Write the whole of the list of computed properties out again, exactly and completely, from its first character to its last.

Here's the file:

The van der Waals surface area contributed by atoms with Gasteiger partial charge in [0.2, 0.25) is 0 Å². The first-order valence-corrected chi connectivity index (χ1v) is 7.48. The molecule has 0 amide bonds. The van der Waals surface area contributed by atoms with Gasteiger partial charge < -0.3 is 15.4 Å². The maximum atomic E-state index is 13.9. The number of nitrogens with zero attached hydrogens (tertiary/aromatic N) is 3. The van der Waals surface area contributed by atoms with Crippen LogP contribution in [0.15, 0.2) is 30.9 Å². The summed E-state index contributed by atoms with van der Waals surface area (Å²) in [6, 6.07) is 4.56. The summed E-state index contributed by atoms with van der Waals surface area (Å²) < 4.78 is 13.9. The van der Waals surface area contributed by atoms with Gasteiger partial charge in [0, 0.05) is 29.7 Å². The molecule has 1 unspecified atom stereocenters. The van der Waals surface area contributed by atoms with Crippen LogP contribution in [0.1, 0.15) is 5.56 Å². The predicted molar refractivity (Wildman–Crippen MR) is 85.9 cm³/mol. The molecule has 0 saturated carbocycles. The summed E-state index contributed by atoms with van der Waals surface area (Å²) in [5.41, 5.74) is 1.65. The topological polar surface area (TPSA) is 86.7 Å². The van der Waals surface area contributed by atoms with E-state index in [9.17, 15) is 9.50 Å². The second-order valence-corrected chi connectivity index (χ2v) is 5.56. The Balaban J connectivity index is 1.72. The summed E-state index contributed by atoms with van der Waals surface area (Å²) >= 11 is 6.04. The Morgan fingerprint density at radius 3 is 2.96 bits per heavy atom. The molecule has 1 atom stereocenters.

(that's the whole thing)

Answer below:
The van der Waals surface area contributed by atoms with Gasteiger partial charge in [0.2, 0.25) is 0 Å². The first-order valence-corrected chi connectivity index (χ1v) is 7.48. The molecule has 0 amide bonds. The van der Waals surface area contributed by atoms with Gasteiger partial charge < -0.3 is 15.4 Å². The maximum atomic E-state index is 13.9. The number of nitrogens with zero attached hydrogens (tertiary/aromatic N) is 3. The van der Waals surface area contributed by atoms with Crippen LogP contribution in [0.15, 0.2) is 30.9 Å². The summed E-state index contributed by atoms with van der Waals surface area (Å²) in [6, 6.07) is 4.56. The summed E-state index contributed by atoms with van der Waals surface area (Å²) < 4.78 is 13.9. The van der Waals surface area contributed by atoms with Gasteiger partial charge in [0, 0.05) is 29.7 Å². The molecule has 1 unspecified atom stereocenters. The van der Waals surface area contributed by atoms with Crippen LogP contribution in [0.1, 0.15) is 5.56 Å². The predicted molar refractivity (Wildman–Crippen MR) is 85.9 cm³/mol. The molecule has 0 saturated carbocycles. The summed E-state index contributed by atoms with van der Waals surface area (Å²) in [5.41, 5.74) is 1.65. The topological polar surface area (TPSA) is 86.7 Å². The van der Waals surface area contributed by atoms with E-state index in [9.17, 15) is 9.50 Å². The second-order valence-corrected chi connectivity index (χ2v) is 5.56. The Balaban J connectivity index is 1.72. The summed E-state index contributed by atoms with van der Waals surface area (Å²) >= 11 is 6.04. The Morgan fingerprint density at radius 3 is 2.96 bits per heavy atom. The molecule has 1 atom stereocenters.